Queensland all-rounder Ashley Moloney (QLD) started the Australian campaign in sensational fashion with a significant personal best time of 10.51 in his decathlon 100m heat. Things went a little off track when he fouled his first two attempts in the long jump and required a safe leap of 7.06m on his third and final attempt. However he was still in the lead until the shot put where he managed just 12.83m, slipping back to third place.
Victorian Gary Haasbroek (VIC) has been very consistent throughout the morning session with three marks, just outside his personal bests. In the 100m he ran 10.92, leapt 7.26m in the long jump and threw an excellent 13.28m in the shot, to sit in sixth place on 2438 points - 26 ahead of his personal best.
Doran through Azzopardi agonisingly close
Jake Doran (QLD) and Joshua Azzopardi (NSW) were late inclusions for the 100m at the World U20s thanks to fantastic runs nine days ago, adding the individual event ahead of the 4x100m relay.
Doran’s Australian U20 record of 10.15 seconds on the eve of the championships created plenty of interest, and the Townsville sprinter handled the pressure. In heat 2, he ran 10.41 (+0.6 m/s) to be pipped for the win but he looked in total control.
Azzopardi also ran really well to finish fourth in heat 4 and his time of 10.66 was only 0.04 seconds off securing a lane in the semi-finals tomorrow night.
Jamaican Michael Stephens and Indonesia’s Lalu Zohri set the fastest times from the six heats with 10.30.
Javelin women miss final
Javelin throwers Lara Ilievski (WA) and Alexandra Roberts (QLD) ended qualifying similar to how they were seeded and missed progressing to the final.
In tough conditions for throwers only one athlete achieved the automatic standard of 53.50m.
Roberts was the first of the 15 Australians in action when she threw in group A of qualification. She had a shaky start to the competition with 39.84m, and then continued to improve with 42.48m and 45.04m.
The Queenslander placed 22nd overall, and was over five metres down on her throw to place second at Trials. However, at just 17 she will learn a huge amount from this experience and is eligible for 2022.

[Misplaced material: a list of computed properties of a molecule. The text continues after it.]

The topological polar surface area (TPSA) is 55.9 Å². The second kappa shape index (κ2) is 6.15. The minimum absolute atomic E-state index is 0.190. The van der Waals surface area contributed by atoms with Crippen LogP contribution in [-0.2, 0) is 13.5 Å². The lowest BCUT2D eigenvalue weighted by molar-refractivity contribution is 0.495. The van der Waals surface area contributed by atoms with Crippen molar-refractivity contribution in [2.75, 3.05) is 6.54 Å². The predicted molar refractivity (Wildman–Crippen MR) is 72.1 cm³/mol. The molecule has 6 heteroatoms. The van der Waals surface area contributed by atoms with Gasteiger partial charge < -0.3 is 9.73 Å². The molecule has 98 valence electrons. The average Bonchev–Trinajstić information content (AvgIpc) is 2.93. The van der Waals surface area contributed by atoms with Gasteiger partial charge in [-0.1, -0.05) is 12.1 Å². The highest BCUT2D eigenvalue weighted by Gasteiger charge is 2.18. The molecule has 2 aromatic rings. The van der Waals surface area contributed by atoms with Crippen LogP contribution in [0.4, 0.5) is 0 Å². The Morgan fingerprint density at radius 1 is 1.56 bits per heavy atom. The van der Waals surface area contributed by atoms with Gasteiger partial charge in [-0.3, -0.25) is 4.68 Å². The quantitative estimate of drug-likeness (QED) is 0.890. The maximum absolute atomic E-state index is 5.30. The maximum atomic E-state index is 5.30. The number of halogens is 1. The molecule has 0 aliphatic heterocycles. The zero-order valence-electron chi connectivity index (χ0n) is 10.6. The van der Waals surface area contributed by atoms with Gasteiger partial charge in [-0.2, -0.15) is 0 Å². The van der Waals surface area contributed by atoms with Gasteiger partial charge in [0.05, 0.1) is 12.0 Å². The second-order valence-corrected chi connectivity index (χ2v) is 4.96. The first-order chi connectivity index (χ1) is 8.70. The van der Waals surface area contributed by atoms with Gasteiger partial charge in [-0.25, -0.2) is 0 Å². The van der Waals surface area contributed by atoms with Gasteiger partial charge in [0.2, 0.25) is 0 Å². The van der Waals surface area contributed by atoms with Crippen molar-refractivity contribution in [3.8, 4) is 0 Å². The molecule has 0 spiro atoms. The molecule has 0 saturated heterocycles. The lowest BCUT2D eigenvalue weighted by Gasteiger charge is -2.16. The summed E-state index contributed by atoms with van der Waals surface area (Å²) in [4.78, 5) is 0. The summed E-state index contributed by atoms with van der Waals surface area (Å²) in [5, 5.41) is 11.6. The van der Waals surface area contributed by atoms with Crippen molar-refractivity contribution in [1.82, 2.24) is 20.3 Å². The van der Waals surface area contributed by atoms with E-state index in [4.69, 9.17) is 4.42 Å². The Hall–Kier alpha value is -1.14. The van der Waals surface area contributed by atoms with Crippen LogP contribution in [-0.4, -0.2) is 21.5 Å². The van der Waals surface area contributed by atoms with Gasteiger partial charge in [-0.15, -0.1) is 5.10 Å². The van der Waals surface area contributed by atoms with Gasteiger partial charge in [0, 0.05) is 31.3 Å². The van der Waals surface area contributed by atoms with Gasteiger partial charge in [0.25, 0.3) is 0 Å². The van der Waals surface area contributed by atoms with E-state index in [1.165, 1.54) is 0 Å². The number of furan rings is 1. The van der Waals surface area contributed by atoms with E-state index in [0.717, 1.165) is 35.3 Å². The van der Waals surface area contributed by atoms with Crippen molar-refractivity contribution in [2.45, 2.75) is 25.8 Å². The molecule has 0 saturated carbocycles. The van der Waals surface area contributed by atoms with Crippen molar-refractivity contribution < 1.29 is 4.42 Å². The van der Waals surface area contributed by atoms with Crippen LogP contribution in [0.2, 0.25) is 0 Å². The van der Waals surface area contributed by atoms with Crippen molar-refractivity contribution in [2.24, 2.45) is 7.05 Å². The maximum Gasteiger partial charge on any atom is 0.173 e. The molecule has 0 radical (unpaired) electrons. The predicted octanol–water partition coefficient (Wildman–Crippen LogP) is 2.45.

Ilievski, who turned 18 last month, threw in group B and also could not find her rhythm early. She opened with a foul, then 43.14m and finished with 45.34m to place 21st overall down from her 52.08m at Trials.
Schmidtchen jumps below best in Tampere
Ben Schmidtchen (QLD) was unable to reproduce his recent form in the qualification of the men’s long jump.
The 18-year-old who jumped 7.75m in his last competition failed to fire with a series of 7.19m, 6.95m and 7.17m. The talented all-round jumper, coach by Gary Bourne, also came close to qualifying in triple jump for Tampere.
Zane Branco chose to not contest the long jump qualification to focus on the 200m.
Japan’s Yuki Hashioka topped qualifying with 7.92m and it took 7.42m for the final spot.
Next Aussies in Action - Day 1 Evening Session - Tues 11:00pm to Wed 1:50am
In the first evening session of the championships, Australia will be represented in all three finals - Josh Torley (10,000m), Clio Ozanne-Jaques (5000m) and shot put duo Aiden Harvey and Alexander Kolesnikoff following their qualification via the morning session. Decathletes Ashley Moloney and Gary Haasbroek continue the gruelling two-day events and are in good form. Nine athletes in total are in action.
||Ashley Moloney, Gary Haasbroek
||Aiden Harvey, Alexander Kolesnikoff
||Ashley Moloney, Gary Haasbroek
Andrew Reid for Athletics Australia
Superlatives and Statistics David Tarbotton
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Championships start Tuesday 10 July 4pm AEST and continue through to Sunday 15 July 11pm AEST.